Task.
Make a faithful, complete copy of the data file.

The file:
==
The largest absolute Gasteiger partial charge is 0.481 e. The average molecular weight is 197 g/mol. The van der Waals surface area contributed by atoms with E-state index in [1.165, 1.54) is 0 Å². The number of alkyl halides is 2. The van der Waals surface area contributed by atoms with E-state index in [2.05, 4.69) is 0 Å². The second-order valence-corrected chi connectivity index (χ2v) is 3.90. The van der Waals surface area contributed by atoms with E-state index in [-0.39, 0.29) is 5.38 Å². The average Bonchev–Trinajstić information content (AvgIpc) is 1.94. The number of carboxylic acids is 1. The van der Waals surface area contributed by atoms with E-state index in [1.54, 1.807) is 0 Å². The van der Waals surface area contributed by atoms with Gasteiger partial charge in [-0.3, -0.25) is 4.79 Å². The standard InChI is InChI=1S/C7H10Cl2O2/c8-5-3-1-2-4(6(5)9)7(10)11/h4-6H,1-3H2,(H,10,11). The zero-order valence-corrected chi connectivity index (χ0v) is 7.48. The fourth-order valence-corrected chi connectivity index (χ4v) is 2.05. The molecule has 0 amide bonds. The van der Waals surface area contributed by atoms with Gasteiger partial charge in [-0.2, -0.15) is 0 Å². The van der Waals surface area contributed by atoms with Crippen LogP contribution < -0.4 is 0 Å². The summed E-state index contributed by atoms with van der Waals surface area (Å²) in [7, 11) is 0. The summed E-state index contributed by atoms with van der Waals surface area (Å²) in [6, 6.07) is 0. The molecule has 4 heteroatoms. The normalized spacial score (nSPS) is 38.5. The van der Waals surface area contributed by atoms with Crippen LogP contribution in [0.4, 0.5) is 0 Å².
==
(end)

The largest absolute Gasteiger partial charge is 0.481 e. The average molecular weight is 197 g/mol. The van der Waals surface area contributed by atoms with E-state index in [1.165, 1.54) is 0 Å². The number of alkyl halides is 2. The van der Waals surface area contributed by atoms with E-state index in [2.05, 4.69) is 0 Å². The second-order valence-corrected chi connectivity index (χ2v) is 3.90. The van der Waals surface area contributed by atoms with E-state index in [-0.39, 0.29) is 5.38 Å². The average Bonchev–Trinajstić information content (AvgIpc) is 1.94. The number of carboxylic acids is 1. The van der Waals surface area contributed by atoms with E-state index in [1.54, 1.807) is 0 Å². The van der Waals surface area contributed by atoms with Gasteiger partial charge in [-0.3, -0.25) is 4.79 Å². The standard InChI is InChI=1S/C7H10Cl2O2/c8-5-3-1-2-4(6(5)9)7(10)11/h4-6H,1-3H2,(H,10,11). The zero-order valence-corrected chi connectivity index (χ0v) is 7.48. The fourth-order valence-corrected chi connectivity index (χ4v) is 2.05. The molecule has 0 amide bonds. The van der Waals surface area contributed by atoms with Gasteiger partial charge in [-0.2, -0.15) is 0 Å². The van der Waals surface area contributed by atoms with Crippen LogP contribution < -0.4 is 0 Å². The summed E-state index contributed by atoms with van der Waals surface area (Å²) in [7, 11) is 0. The summed E-state index contributed by atoms with van der Waals surface area (Å²) in [6, 6.07) is 0. The molecule has 4 heteroatoms. The normalized spacial score (nSPS) is 38.5. The van der Waals surface area contributed by atoms with Crippen LogP contribution in [0.4, 0.5) is 0 Å².